Source: engadget.com

Valve released its SteamOS beta with a warning: only touch this if you know what you're doing. While that surely did something to separate true testers from the first wave of eager users, there were a few problems. Even the qualified needed a relatively new machine with UEFI, and a dedicated one at that, given attempts to make the OS a secondary boot option were troublesome at best. However, a fresh beta that folds in efforts by both Valve and the community is now available. On top of fixing the aforementioned issues, thereby welcoming more to get to grips with early SteamOS, other major updates include partition, recovery and DVD install support. This doesn't mean it's ready for general consumption, though, so we'll point the brave to the source link below and swiftly wash our hands of you.


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Source: IGN

This week at CES, Razer introduced its new Nabu smartband, but it seems that's not all the gaming hardware maker had up its sleeve. Today, it unveiled a new modular desktop gaming PC unlike anything we've seen before. Dubbed Project Christine, the concept design takes every component of a PC and integrates it into a small, metal-encased pod that can be snapped in and out of the tower on the fly.


Modular PC design isn't a novel concept, but in most examples, comes with significant limitations. While products like Xi3's Piston simplify expansion to the core makeup of the machine, swapping the CPU, GPU, RAM, or other internal components still requires disassembly. Project Christine makes the process of swapping, adding, or upgrading components effortless and wire-free. The system uses PCI-Express architecture to connect and sync each component for what Razer calls "plug-and-play" upgradability.
The modules will house everything from GPUs, SSDs, RAM, power supplies, and the CPU, which can be organized in any configuration the user sees fit. Each will feature active liquid cooling and noise cancellation, which Razer says will allow them to factory overclock components for higher performance. The tower will also come equipped with a built-in LCD touch screen, which offers controls and maintenance information for each module.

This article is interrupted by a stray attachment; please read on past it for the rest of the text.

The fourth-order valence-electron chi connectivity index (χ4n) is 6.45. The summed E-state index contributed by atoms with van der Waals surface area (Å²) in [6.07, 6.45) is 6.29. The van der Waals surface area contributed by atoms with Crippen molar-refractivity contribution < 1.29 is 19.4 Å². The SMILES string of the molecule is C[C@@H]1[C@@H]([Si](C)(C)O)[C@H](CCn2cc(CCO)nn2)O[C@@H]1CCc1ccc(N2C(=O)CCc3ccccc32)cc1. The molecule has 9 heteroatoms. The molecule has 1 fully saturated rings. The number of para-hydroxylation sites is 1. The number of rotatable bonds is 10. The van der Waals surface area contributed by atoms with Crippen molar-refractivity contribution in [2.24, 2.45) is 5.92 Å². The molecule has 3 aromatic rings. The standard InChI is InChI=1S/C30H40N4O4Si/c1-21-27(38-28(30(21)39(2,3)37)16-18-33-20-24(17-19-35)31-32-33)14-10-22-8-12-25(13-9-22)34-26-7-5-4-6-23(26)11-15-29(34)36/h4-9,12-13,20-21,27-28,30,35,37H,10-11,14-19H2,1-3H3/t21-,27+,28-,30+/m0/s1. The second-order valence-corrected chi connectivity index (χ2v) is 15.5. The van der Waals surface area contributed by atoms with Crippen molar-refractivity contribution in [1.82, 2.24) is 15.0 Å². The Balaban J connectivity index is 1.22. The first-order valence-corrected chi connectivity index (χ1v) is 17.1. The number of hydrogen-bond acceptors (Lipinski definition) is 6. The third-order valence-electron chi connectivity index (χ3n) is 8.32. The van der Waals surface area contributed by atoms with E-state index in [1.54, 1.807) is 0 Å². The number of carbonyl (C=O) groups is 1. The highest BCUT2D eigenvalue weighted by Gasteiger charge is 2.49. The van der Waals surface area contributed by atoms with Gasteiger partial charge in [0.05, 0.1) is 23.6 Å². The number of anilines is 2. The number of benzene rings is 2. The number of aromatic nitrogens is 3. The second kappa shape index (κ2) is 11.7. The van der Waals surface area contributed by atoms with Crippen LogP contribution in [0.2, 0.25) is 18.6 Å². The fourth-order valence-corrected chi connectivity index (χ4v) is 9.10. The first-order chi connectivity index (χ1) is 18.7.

The design is certainly one of the most ambitious we've seen on a gaming PC concept, and stands to make the process of upgrading your rig simpler than ever, but the big questions remain: how much it will cost and will it make it past the prototype concept stage? Based on Razer's track record, Project Christine will likely come at a premium, and if it follows the precedent established by the Edge gaming tablet at CES 2013, could arrive within the year.

Source: wmpoweruser.com

Microsoft is looking for various ways to close the gap between Android and Windows Phone platforms on various fronts. One of the main advantages of Android is the availability of different kinds of devices addressing different markets. The Information today reported about one of the plans Microsoft once considered to put Windows Phone OS on as many devices as possible. The plans was to allow consumers choose between Windows Phone and Android OS after they select their favorite device from the retail stores.

The possibility of executing this plan is very difficult due to the confusions related to marketing such devices, etc. Microsoft considered to align Windows Phone hardware specs closer to Android to make this plan a reality. The document, which was reviewed by The Information, includes a record of a meeting between the potential partner and Microsoft discussing about the above plan. What do you think of such plan?

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Source: engadget.com

There will be no lack of Steam Machines at this years' CES, but CyberPowerPC beat most of the other guys to the punch by announcing a pair of models today that start at $499. Both gaming PCs (consoles?) feature Bluetooth, WiFi, USB 3.0, 8GB of RAM and, of course, come bundled with a Steam Controller -- a requirement to be called a Steam Machine. The cheaper Steam Machine A is packing a 3.9GHz A6 CPU from AMD as well as a 2GB Radeon R9 270 graphics card. It's hardly a barn burner, but it should be more than enough to get you through most modern games. The Steam Machine I, on the other hand, boasts a 3.5GHz Core i3 and an NVIDIA GeForce GTX 760 graphics, as well as 802.11ac WiFi. Though, that configuration pushes the starting price up to $699. Of course, being a veteran of the gaming PC industry, CyberPower is allowing customers to customize pretty much every facet of the machine. So, who knows what the price will top out at? Both machines are expected to ship in the second half of the year


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